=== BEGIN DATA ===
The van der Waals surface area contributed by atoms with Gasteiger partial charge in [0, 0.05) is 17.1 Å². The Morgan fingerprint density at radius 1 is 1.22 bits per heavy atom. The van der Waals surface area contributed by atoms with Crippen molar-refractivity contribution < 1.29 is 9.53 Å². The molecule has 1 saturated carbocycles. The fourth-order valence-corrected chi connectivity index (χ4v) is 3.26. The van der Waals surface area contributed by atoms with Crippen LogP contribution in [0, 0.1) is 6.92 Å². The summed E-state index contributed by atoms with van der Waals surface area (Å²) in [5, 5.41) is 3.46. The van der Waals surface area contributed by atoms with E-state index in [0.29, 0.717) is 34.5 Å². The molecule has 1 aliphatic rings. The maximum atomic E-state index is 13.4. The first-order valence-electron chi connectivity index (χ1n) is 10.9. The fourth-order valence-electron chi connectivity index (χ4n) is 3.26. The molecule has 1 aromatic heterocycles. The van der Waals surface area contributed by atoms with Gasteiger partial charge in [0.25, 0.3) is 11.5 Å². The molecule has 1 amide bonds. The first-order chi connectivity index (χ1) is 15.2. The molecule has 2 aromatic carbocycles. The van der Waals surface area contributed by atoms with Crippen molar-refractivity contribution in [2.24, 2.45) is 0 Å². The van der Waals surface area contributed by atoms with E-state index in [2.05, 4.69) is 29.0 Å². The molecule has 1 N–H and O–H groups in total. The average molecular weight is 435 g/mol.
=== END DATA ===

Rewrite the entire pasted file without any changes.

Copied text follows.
The van der Waals surface area contributed by atoms with Gasteiger partial charge in [0, 0.05) is 17.1 Å². The Morgan fingerprint density at radius 1 is 1.22 bits per heavy atom. The van der Waals surface area contributed by atoms with Crippen molar-refractivity contribution < 1.29 is 9.53 Å². The molecule has 1 saturated carbocycles. The fourth-order valence-corrected chi connectivity index (χ4v) is 3.26. The van der Waals surface area contributed by atoms with Crippen LogP contribution in [0, 0.1) is 6.92 Å². The summed E-state index contributed by atoms with van der Waals surface area (Å²) in [5, 5.41) is 3.46. The van der Waals surface area contributed by atoms with E-state index in [0.29, 0.717) is 34.5 Å². The molecule has 1 aliphatic rings. The maximum atomic E-state index is 13.4. The first-order valence-electron chi connectivity index (χ1n) is 10.9. The fourth-order valence-electron chi connectivity index (χ4n) is 3.26. The molecule has 1 aromatic heterocycles. The van der Waals surface area contributed by atoms with Gasteiger partial charge in [0.25, 0.3) is 11.5 Å². The molecule has 1 amide bonds. The first-order chi connectivity index (χ1) is 15.2. The molecule has 2 aromatic carbocycles. The van der Waals surface area contributed by atoms with Crippen molar-refractivity contribution in [2.24, 2.45) is 0 Å². The van der Waals surface area contributed by atoms with E-state index in [2.05, 4.69) is 29.0 Å². The molecule has 1 N–H and O–H groups in total. The average molecular weight is 435 g/mol.